When I was a child, there was a TV series I loved, called Eerie Indiana. It was about a kid who moved into a town (called Eerie. In Indiana. Duh), in which strange things constantly happened. The theme song, which echoed in my head for years afterwards showed Elvis, Bigfoot and a… dog jumping in circles. Which is less weird, but whatever.
Ah, wonderful technology, you can see it for yourself:
It’s weird, the TV series that brand themselves in your brain. All in all, I think I saw four or five episodes, as I was constantly forgetting to turn on the TV when it ran. But I grew up thinking it was the best TV show ever created. As it turned out, it was cancelled after one season, joining freaks and geeks in the club of the series that were cancelled because someone was very very stupid.
I decided I want to write a book with a town like Eerie Indiana… Except a bit darker. Eerie Indiana was aimed for children, and focused on being funny. I wanted to write for teens, and wanted to focus on being a funny thriller (That’s a real book category. Funny thrillers. They’re all the rage).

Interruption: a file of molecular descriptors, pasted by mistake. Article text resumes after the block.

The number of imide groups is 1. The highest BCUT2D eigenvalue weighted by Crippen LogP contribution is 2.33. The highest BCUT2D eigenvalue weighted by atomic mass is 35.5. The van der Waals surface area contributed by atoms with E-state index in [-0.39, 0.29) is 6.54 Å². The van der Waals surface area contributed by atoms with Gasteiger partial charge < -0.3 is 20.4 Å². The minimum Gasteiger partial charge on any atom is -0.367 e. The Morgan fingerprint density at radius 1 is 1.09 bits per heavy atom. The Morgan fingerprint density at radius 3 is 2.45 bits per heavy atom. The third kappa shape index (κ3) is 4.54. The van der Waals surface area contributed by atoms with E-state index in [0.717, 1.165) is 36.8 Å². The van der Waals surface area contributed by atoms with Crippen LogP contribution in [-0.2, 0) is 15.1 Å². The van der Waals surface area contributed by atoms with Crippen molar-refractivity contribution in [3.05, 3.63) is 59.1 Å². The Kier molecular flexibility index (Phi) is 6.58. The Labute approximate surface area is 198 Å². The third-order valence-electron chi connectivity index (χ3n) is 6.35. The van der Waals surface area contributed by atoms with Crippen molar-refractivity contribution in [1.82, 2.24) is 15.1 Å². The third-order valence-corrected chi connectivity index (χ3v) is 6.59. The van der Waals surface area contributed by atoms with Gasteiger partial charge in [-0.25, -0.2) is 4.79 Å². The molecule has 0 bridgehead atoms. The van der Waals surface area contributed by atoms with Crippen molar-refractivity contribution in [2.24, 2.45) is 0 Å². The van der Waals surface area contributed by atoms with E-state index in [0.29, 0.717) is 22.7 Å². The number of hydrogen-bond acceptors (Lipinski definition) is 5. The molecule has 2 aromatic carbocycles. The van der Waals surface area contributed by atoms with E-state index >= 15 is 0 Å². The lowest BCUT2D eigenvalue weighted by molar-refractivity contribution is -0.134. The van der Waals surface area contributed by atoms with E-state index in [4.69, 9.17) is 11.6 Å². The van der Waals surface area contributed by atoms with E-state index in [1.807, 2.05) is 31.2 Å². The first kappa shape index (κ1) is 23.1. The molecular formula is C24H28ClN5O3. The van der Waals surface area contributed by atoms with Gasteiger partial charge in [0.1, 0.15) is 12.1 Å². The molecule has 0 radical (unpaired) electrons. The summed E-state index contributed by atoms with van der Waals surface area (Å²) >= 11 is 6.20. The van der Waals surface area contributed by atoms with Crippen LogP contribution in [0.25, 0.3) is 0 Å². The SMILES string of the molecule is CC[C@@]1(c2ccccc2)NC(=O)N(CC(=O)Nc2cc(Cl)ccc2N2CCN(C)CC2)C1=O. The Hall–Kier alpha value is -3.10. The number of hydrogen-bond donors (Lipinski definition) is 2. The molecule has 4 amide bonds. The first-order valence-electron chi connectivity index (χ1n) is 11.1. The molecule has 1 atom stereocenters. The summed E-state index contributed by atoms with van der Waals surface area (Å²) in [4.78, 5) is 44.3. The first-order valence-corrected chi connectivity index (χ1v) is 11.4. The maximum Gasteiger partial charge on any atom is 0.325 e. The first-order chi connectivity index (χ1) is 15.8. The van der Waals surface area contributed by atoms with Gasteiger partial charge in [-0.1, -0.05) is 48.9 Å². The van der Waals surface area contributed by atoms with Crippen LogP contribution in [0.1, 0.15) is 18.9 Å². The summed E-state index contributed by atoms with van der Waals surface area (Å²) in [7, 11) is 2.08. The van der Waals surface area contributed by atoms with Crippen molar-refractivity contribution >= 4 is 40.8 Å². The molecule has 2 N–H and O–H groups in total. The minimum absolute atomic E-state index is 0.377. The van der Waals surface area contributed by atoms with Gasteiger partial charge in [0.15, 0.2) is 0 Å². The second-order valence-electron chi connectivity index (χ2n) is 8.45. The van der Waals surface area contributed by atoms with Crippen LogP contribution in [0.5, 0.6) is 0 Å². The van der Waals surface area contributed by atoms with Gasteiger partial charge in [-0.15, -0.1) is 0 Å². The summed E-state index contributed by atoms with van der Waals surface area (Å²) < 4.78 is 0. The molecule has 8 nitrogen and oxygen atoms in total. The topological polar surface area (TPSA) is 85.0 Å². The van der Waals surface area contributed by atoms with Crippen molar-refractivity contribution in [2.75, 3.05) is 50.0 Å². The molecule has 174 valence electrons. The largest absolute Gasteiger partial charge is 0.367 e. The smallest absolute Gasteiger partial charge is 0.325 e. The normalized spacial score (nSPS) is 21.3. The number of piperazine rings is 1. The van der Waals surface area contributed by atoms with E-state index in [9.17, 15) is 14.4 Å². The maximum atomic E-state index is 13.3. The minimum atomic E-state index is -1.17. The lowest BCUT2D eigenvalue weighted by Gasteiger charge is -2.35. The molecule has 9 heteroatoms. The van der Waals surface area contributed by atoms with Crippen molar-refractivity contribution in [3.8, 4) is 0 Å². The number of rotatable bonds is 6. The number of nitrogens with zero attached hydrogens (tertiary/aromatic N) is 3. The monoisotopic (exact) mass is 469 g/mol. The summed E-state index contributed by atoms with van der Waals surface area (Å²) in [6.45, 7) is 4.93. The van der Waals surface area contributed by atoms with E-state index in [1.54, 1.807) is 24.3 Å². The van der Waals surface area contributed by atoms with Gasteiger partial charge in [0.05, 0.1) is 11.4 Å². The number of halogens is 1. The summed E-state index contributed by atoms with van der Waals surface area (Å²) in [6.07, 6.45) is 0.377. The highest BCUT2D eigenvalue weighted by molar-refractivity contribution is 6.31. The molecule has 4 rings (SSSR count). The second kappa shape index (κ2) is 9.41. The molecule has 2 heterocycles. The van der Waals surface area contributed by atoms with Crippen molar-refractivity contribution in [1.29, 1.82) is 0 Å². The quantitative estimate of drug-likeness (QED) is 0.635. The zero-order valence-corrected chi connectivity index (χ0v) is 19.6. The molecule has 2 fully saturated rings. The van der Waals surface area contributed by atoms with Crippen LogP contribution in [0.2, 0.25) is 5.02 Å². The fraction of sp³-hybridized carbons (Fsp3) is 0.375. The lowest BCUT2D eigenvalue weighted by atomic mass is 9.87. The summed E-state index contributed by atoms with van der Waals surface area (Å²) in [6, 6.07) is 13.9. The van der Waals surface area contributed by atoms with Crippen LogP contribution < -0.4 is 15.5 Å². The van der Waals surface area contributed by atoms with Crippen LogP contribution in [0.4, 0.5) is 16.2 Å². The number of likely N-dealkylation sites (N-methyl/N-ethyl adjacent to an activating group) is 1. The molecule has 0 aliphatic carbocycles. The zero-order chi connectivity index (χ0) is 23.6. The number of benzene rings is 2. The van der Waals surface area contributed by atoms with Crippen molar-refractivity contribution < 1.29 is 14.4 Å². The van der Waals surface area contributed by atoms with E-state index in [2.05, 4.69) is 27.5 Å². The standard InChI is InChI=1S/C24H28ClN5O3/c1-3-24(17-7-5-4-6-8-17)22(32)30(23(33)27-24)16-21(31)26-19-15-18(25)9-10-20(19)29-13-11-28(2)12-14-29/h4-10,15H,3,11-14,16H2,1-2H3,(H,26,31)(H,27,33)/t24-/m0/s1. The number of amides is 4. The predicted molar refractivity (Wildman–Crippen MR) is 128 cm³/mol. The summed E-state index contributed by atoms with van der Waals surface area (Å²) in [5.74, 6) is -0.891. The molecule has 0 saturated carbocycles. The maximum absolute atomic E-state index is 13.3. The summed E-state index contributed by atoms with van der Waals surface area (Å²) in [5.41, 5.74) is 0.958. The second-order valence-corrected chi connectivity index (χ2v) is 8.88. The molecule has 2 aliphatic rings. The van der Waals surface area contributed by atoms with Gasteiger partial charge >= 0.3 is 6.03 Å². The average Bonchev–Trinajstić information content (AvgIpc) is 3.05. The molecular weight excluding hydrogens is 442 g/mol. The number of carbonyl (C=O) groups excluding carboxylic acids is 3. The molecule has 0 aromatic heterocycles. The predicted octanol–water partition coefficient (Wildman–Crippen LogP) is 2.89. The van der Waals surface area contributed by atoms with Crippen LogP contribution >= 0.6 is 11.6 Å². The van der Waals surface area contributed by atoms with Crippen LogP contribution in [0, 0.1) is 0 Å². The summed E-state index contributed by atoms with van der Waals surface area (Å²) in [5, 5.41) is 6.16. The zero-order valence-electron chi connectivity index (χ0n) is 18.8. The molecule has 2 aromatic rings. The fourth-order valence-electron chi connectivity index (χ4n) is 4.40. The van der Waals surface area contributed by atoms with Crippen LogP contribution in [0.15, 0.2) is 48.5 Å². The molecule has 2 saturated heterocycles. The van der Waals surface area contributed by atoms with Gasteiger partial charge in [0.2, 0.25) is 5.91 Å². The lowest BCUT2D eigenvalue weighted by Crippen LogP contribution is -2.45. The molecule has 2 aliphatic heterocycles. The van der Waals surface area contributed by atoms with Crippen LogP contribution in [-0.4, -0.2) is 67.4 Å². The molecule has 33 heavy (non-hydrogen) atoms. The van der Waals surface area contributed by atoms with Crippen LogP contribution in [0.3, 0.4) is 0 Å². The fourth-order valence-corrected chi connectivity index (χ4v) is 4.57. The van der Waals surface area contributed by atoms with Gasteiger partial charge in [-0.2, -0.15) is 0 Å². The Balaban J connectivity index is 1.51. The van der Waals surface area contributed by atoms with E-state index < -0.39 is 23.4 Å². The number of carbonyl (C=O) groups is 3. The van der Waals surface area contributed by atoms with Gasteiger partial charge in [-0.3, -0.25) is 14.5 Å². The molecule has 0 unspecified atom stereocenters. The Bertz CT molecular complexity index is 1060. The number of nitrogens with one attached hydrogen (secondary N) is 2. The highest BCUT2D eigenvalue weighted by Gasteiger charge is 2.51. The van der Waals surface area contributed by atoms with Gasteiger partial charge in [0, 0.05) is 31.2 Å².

In came Narrowdale, a boring, suburban town in which nothing seems to happen, but where dark secrets are buried deep. The local kids have a game called “In Narrowdale.” in which each one takes his turn to state something that happens only in Narrowdale. There’s a moment in the book where Amy, the protagonist is told about this games. Obviously, she asks:
“And who wins?”
“No one. We all live in Narrowdale. We all lose.”
For example “Only in Narrowdale there’s a small truck which drives around every night, leaving half a dozen eggs by each drain. By morning, all the eggs disappear.”
Or: “Only in Narrowdale, there’s a tree that has no shadow”
The funny thing is, people who read the book constantly tells me “Wow, this town is like Twin Peaks.”
No one says it’s like Eerie.